Vermont's Renewable Energy Goals Won't Be Met, Lawmakers Say
MONTPELIER, Vt. (AP) — Two key state lawmakers said Tuesday that Vermont won't meet its goal of getting 20 percent of its electricity from renewable sources by 2017, and they're withdrawing their support for setting a new goal of 30 percent renewable power by 2025.
Reps. Tony Klein and Margaret Cheney, the chairman and vice chairwoman of the House Natural Resources and Energy Committee, also said legislation passed three years ago to offer premium prices to renewable energy project developers had fallen far short of its goal of bringing 50 megawatts of new renewable power onto the Vermont electric grid. Cheney said just 7.1 megawatts worth of such projects had been built.
The two Democrats said they were surprised to learn recently from the state Department of Public Service, which regulates utilities, that the state likely would fall short of its 2017 goal. Of backing away from the more ambitious 2025 goal, Cheney said, "We don't want to put out a percentage because it sounds good and not be able to meet it."
"You have to balance ambition and what's doable," Klein said.
Citing a DPS report, the lawmakers said renewable energy projects already operating and in the pipeline currently add up to 16.5 percent of Vermont's retail electric sales. Five years is not long enough to plan and build enough new projects to reach the 20 percent goal, they said. And development is expected to slow in part because two key federal incentives for renewable power development are expiring.
The energy committee has been working since early January on legislation that had set the new 2025 goal. Klein said he was putting that bill aside to work on legislation to move the state toward mandatory recycling of solid waste. He said he had asked DPS officials to appear before the committee next week to make a new proposal regarding renewable energy.
Klein and Cheney said they had been hearing a groundswell of concern voiced by business lobbyists that getting more power from renewable sources, which are usually more expensive than electricity generated with nuclear or fossil-fuel-fired power, would drive up electric rates and make Vermont less competitive economically.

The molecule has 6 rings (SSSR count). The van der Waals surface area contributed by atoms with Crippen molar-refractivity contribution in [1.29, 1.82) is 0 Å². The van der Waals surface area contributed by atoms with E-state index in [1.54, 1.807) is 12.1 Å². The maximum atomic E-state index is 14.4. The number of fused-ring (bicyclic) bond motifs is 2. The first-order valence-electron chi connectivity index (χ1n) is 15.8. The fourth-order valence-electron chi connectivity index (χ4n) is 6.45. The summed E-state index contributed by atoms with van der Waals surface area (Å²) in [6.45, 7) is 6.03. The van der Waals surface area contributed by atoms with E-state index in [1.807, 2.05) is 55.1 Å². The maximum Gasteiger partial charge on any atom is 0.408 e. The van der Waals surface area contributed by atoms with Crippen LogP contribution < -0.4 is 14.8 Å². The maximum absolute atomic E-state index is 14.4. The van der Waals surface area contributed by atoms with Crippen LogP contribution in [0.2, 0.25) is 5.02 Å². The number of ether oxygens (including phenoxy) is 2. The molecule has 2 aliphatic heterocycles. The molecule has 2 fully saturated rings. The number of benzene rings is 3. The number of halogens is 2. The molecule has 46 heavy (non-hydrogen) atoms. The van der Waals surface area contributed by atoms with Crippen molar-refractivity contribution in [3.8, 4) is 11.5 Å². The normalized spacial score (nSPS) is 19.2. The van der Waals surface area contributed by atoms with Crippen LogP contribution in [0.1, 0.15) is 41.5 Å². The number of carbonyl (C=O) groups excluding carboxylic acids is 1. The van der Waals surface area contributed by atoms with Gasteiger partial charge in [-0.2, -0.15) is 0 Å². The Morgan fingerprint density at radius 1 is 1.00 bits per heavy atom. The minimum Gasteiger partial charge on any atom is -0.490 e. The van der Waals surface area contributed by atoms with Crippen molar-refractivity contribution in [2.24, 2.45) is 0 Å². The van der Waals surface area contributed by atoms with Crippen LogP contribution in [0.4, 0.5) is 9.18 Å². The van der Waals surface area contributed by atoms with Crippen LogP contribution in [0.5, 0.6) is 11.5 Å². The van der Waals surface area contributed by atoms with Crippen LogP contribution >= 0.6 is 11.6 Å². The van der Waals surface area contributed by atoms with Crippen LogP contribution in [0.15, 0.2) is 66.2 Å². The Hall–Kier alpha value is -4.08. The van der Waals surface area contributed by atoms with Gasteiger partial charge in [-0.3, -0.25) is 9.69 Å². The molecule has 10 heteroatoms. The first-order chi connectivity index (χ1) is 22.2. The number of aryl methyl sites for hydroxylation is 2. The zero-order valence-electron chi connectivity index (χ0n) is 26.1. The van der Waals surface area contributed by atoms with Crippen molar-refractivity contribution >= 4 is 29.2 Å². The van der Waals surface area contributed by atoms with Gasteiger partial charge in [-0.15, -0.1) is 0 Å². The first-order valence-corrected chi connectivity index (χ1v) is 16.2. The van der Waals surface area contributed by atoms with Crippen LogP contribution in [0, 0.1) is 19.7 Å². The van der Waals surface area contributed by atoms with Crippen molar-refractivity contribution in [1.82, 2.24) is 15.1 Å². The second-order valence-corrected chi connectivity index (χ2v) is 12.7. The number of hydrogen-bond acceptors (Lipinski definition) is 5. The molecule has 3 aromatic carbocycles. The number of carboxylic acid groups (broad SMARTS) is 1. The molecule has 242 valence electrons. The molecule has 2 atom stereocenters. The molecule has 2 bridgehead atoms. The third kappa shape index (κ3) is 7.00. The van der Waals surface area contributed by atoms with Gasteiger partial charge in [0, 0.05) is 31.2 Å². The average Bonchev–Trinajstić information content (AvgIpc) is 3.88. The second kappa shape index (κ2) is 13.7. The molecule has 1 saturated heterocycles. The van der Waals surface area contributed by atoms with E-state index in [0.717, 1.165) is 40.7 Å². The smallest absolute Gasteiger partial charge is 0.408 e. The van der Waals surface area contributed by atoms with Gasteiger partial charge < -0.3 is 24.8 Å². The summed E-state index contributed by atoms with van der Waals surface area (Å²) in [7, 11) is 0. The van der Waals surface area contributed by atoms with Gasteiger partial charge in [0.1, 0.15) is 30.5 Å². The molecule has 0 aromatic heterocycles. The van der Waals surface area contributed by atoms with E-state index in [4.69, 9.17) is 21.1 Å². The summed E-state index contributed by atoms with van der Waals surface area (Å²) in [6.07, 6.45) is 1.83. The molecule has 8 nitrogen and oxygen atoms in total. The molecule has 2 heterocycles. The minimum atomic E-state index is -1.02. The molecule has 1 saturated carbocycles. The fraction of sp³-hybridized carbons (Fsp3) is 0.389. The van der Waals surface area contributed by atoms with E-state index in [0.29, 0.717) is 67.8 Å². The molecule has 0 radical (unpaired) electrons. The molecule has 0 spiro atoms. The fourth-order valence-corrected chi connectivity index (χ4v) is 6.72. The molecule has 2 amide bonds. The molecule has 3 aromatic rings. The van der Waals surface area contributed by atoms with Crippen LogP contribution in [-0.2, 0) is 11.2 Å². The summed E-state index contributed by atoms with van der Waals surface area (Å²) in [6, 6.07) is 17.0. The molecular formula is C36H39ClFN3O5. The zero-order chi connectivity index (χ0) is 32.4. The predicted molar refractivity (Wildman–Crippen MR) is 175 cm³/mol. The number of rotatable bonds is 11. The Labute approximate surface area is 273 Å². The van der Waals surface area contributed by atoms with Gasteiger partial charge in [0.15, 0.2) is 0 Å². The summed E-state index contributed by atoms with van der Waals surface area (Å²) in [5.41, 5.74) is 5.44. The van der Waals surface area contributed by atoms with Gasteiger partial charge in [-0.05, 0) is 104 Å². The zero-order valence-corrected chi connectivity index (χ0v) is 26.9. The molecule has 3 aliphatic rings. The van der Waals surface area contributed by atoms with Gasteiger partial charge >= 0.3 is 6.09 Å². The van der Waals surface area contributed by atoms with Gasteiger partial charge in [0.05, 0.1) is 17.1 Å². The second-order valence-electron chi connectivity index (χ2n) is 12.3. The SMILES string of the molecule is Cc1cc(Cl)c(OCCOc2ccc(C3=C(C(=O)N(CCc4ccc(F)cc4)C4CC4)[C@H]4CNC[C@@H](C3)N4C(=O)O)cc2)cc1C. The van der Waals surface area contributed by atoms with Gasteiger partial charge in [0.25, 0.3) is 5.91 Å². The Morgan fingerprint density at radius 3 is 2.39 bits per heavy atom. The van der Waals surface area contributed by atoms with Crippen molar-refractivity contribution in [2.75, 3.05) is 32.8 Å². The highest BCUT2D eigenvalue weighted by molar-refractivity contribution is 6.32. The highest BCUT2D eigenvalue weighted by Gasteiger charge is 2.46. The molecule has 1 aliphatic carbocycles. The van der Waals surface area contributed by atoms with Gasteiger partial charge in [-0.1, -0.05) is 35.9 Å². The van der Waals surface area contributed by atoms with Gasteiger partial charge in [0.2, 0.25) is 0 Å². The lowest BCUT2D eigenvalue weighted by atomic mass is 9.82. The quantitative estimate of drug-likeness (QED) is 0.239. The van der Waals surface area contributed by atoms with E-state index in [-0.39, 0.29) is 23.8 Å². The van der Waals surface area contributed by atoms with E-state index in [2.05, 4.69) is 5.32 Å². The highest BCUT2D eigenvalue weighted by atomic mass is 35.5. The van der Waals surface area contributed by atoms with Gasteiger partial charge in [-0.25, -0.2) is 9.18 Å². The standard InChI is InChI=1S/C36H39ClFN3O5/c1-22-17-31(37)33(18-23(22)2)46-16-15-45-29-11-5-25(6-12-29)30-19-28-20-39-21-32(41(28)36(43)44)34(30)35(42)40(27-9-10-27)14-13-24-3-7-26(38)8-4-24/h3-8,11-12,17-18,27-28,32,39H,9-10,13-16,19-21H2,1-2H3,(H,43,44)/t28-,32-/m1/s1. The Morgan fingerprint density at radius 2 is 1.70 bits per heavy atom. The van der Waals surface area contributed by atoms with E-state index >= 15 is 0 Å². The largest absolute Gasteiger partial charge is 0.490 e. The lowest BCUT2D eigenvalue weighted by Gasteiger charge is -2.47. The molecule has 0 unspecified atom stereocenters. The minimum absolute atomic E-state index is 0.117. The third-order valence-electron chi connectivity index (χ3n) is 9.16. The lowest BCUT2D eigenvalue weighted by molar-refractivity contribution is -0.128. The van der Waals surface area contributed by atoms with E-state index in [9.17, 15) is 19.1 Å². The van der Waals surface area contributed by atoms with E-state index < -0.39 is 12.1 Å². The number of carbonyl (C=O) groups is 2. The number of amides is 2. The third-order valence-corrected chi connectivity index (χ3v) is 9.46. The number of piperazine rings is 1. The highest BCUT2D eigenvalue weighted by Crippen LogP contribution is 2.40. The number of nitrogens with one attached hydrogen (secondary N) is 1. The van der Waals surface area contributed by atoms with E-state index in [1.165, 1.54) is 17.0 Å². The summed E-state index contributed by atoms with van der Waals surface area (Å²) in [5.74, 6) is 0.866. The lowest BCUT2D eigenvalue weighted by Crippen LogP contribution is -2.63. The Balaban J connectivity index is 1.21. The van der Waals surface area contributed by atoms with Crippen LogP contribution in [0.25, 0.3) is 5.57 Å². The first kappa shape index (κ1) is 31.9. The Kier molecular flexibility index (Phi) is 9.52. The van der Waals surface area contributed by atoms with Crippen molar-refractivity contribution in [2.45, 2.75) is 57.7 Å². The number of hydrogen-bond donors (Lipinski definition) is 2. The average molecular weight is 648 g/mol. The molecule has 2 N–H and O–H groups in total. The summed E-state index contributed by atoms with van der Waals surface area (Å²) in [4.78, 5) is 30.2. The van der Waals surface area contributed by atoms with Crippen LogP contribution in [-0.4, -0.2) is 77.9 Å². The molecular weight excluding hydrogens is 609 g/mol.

Scaling back the drive for renewable power is a big change for a Legislature and administration that have been pushing to close the Vermont Yankee nuclear plant and had touted wind, solar, biomass and other renewable energy sources as keys to fighting climate change tied to burning fossil fuels.
A long-term energy plan issued by Gov. Peter Shumlin's administration in the fall calls for Vermont to get 90 percent of its energy — for electricity, transportation and space heating — from renewable sources by 2050.
Elizabeth Miller, commissioner of the Department of Public Service and Shumlin's point person on energy issues, agreed there is doubt about the state meeting its 2017 renewable power goal. If all projects now in the planning stages are built — and that's uncertain — Vermont would be getting about 18 percent of its power from renewable sources by 2017, she said.
Renewable energy advocates said they would continue to push for a more ambitious agenda.
Gabrielle Stebbins, executive director of the industry group Renewable Energy Vermont, rebutted business concerns about harm to Vermont's economy by saying her industry had the potential to add many jobs in the state.
Ben Walsh, energy advocate with the Vermont Public Interest Research Group, said his group would push Shumlin and lawmakers to keep campaign promises about supporting renewable energy.
"We live in a state where people elected an administration and legislature that ... said they were going to build a future of clean energy for Vermonters," Walsh said. "We're still very hopeful that's what will happen in the end."
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